Inside, the interior is beautifully redone as well, with the car’s original components cleaned up where possible. The front bench – room for three – is slightly damaged, but even-so the great craftsmanship of the hand-made seats is still obvious. The fashionable instrument panel and radio, with the chrome covered glove compartment, all surrounded by dark blue leather is equally impressive.

The drive is sedate and floaty, although the 3-speed automatic is quite short-geared without overdrive. The tyres on this 61 custom are the only element that is clearly not original. They are custom produced radial compound tyres. Drivability is helped with power steering, something needed in this over 2 ton, almost 6 meter long landship. Very much original are the drum brakes, noticeable even during our drive around town. One needs to drive anticipatively.

Cornering and evasive manoeuvring is at least in some part helped by a front and rear sway bars, and the innovative Silver-York Runlock differential, which could be manually disabled – signs of an upscale brand in the late 50s and early 60s on the US market. And upscale the original 61 Sovereign was, with prices going as high as $13199 back in 1961; at a time when the median income was $5700 per year.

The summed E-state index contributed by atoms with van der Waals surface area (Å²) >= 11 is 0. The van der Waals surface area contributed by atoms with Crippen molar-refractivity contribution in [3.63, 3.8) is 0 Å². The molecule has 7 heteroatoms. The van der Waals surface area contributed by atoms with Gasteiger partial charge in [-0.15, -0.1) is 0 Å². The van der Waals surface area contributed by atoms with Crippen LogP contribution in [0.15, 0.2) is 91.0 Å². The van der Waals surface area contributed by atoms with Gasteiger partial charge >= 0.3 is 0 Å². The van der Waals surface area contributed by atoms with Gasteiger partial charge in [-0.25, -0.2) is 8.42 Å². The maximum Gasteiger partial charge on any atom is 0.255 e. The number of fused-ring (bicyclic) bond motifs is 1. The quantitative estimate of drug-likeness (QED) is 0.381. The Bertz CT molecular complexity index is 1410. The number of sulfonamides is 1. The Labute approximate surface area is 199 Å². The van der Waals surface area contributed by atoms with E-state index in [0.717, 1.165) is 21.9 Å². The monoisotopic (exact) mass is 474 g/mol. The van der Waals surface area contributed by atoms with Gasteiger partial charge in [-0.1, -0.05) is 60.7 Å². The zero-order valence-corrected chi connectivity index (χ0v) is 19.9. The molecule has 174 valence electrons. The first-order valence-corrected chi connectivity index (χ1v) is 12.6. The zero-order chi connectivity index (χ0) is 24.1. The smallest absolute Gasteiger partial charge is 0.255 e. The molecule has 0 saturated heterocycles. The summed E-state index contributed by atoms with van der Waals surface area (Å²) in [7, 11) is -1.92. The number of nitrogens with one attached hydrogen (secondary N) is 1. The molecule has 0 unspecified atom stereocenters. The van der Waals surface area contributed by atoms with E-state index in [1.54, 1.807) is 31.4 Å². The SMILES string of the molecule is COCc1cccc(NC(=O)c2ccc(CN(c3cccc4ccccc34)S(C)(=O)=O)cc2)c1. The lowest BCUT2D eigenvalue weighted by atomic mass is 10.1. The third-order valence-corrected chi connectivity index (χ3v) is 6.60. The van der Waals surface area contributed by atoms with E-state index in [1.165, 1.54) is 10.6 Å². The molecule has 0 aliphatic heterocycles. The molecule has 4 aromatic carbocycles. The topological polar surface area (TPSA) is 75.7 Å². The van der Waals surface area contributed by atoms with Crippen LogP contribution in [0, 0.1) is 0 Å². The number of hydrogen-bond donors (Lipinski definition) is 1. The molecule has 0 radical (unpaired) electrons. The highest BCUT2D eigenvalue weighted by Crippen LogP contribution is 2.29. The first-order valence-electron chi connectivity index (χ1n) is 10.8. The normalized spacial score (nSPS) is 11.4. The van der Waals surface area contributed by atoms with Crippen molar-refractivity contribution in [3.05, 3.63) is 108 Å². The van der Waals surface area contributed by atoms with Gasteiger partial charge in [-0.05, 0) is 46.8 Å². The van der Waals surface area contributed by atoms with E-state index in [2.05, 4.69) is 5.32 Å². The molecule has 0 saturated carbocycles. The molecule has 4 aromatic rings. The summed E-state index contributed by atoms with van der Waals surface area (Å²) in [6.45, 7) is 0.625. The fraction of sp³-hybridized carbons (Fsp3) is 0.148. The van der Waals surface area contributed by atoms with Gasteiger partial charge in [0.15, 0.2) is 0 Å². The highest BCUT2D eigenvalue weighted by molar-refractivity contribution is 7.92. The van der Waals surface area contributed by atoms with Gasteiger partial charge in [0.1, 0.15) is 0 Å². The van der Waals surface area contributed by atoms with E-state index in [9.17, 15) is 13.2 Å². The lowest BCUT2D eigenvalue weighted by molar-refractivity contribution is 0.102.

The Silver-York is fun to cruise with, but we were at times scared of not being able to brake soon enough to stop this one-off Silver-York in modern hectic traffic. Fuel consumption – and emission limitations in the city centres – is another reason that this car is not being dailied (our drive ended with an economy of 7,8 mpg). But then again, driving was always a bit of an afterthought in completing this project.

This is sentiment. This is nostalgia.


This brings to mind Marilyn Monroe (real name Norma Jean Baker) - both of them were goddesses of the silver screen in the fifties and died tragically young.


2020 Jinhe Albatross Au (US trim) - Modern Market 1

car by @yangx2

Available at dealers nationwide in November, the 2020 facelift of the Albatross SUV from Chinese company Guangzhou Jinhe Automotive Co (“Jinhe”) aims to offer a budget alternative to domestic, European, and even some other Asian crossover/SUVs.

The Albatross started life as so many things Chinese, via the way reverse engineering, in this case the successful Toyota and Lexus SUVs. This particular facelift comes soon after the last one, indicating the more daring futuristic design was not well-received by the market.

2019 Albatross